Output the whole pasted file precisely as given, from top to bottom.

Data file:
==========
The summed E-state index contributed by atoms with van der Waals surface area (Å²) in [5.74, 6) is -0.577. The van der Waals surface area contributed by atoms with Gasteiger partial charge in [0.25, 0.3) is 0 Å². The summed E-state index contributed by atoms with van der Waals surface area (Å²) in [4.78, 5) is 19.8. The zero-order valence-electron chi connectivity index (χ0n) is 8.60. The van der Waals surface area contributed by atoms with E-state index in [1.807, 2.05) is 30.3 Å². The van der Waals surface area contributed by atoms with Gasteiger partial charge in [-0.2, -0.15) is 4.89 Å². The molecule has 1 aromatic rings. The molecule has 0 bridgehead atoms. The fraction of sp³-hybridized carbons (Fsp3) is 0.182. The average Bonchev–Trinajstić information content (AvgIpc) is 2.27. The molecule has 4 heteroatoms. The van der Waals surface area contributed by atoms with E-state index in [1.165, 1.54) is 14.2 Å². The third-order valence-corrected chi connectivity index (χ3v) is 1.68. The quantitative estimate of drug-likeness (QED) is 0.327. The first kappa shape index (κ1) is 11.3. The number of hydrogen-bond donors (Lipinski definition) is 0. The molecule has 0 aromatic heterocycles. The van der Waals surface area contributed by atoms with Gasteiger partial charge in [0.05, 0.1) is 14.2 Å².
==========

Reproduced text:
The summed E-state index contributed by atoms with van der Waals surface area (Å²) in [5.74, 6) is -0.577. The van der Waals surface area contributed by atoms with Gasteiger partial charge in [0.25, 0.3) is 0 Å². The summed E-state index contributed by atoms with van der Waals surface area (Å²) in [4.78, 5) is 19.8. The zero-order valence-electron chi connectivity index (χ0n) is 8.60. The van der Waals surface area contributed by atoms with E-state index in [1.807, 2.05) is 30.3 Å². The van der Waals surface area contributed by atoms with Gasteiger partial charge in [-0.2, -0.15) is 4.89 Å². The molecule has 1 aromatic rings. The molecule has 0 bridgehead atoms. The fraction of sp³-hybridized carbons (Fsp3) is 0.182. The average Bonchev–Trinajstić information content (AvgIpc) is 2.27. The molecule has 4 heteroatoms. The van der Waals surface area contributed by atoms with E-state index in [1.165, 1.54) is 14.2 Å². The third-order valence-corrected chi connectivity index (χ3v) is 1.68. The quantitative estimate of drug-likeness (QED) is 0.327. The first kappa shape index (κ1) is 11.3. The number of hydrogen-bond donors (Lipinski definition) is 0. The molecule has 0 aromatic heterocycles. The van der Waals surface area contributed by atoms with Gasteiger partial charge in [0.05, 0.1) is 14.2 Å².